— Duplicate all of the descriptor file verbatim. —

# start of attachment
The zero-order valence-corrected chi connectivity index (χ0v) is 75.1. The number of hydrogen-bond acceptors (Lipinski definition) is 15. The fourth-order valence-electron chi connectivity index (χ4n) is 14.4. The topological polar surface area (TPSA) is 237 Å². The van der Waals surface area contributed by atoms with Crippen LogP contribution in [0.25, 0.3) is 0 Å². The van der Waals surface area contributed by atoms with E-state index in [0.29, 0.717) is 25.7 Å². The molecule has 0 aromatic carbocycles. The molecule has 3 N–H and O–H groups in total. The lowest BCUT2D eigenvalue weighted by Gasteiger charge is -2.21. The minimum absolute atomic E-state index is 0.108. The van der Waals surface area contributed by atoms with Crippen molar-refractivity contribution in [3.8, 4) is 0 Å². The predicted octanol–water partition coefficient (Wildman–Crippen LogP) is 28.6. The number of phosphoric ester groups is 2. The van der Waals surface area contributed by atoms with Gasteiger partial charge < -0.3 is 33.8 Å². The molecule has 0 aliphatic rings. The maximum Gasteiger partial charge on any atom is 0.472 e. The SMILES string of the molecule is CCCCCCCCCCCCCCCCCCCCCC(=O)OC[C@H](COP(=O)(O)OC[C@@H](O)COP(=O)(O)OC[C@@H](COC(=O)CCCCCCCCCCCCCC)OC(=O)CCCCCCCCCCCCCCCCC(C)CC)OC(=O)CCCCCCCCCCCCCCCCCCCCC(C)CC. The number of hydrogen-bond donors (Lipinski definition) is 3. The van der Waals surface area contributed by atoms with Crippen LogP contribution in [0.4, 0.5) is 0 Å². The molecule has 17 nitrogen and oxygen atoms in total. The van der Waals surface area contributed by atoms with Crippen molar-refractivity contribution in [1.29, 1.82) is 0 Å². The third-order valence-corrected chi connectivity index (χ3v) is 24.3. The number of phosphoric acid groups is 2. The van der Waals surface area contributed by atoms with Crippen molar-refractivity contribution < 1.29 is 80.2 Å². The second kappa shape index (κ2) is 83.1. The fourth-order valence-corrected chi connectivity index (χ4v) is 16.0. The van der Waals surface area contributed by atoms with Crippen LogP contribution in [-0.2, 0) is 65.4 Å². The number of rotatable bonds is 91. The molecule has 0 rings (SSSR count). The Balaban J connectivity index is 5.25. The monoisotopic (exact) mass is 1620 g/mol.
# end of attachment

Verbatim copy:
The zero-order valence-corrected chi connectivity index (χ0v) is 75.1. The number of hydrogen-bond acceptors (Lipinski definition) is 15. The fourth-order valence-electron chi connectivity index (χ4n) is 14.4. The topological polar surface area (TPSA) is 237 Å². The van der Waals surface area contributed by atoms with Crippen LogP contribution in [0.25, 0.3) is 0 Å². The van der Waals surface area contributed by atoms with E-state index in [0.29, 0.717) is 25.7 Å². The molecule has 0 aromatic carbocycles. The molecule has 3 N–H and O–H groups in total. The lowest BCUT2D eigenvalue weighted by Gasteiger charge is -2.21. The minimum absolute atomic E-state index is 0.108. The van der Waals surface area contributed by atoms with Crippen molar-refractivity contribution in [3.8, 4) is 0 Å². The predicted octanol–water partition coefficient (Wildman–Crippen LogP) is 28.6. The number of phosphoric ester groups is 2. The van der Waals surface area contributed by atoms with Gasteiger partial charge < -0.3 is 33.8 Å². The molecule has 0 aliphatic rings. The maximum Gasteiger partial charge on any atom is 0.472 e. The SMILES string of the molecule is CCCCCCCCCCCCCCCCCCCCCC(=O)OC[C@H](COP(=O)(O)OC[C@@H](O)COP(=O)(O)OC[C@@H](COC(=O)CCCCCCCCCCCCCC)OC(=O)CCCCCCCCCCCCCCCCC(C)CC)OC(=O)CCCCCCCCCCCCCCCCCCCCC(C)CC. The number of hydrogen-bond donors (Lipinski definition) is 3. The van der Waals surface area contributed by atoms with Crippen LogP contribution in [0.4, 0.5) is 0 Å². The molecule has 17 nitrogen and oxygen atoms in total. The van der Waals surface area contributed by atoms with Crippen molar-refractivity contribution in [1.29, 1.82) is 0 Å². The third-order valence-corrected chi connectivity index (χ3v) is 24.3. The number of phosphoric acid groups is 2. The van der Waals surface area contributed by atoms with Crippen molar-refractivity contribution < 1.29 is 80.2 Å². The second kappa shape index (κ2) is 83.1. The fourth-order valence-corrected chi connectivity index (χ4v) is 16.0. The van der Waals surface area contributed by atoms with Crippen LogP contribution in [-0.2, 0) is 65.4 Å². The number of rotatable bonds is 91. The molecule has 0 rings (SSSR count). The Balaban J connectivity index is 5.25. The monoisotopic (exact) mass is 1620 g/mol.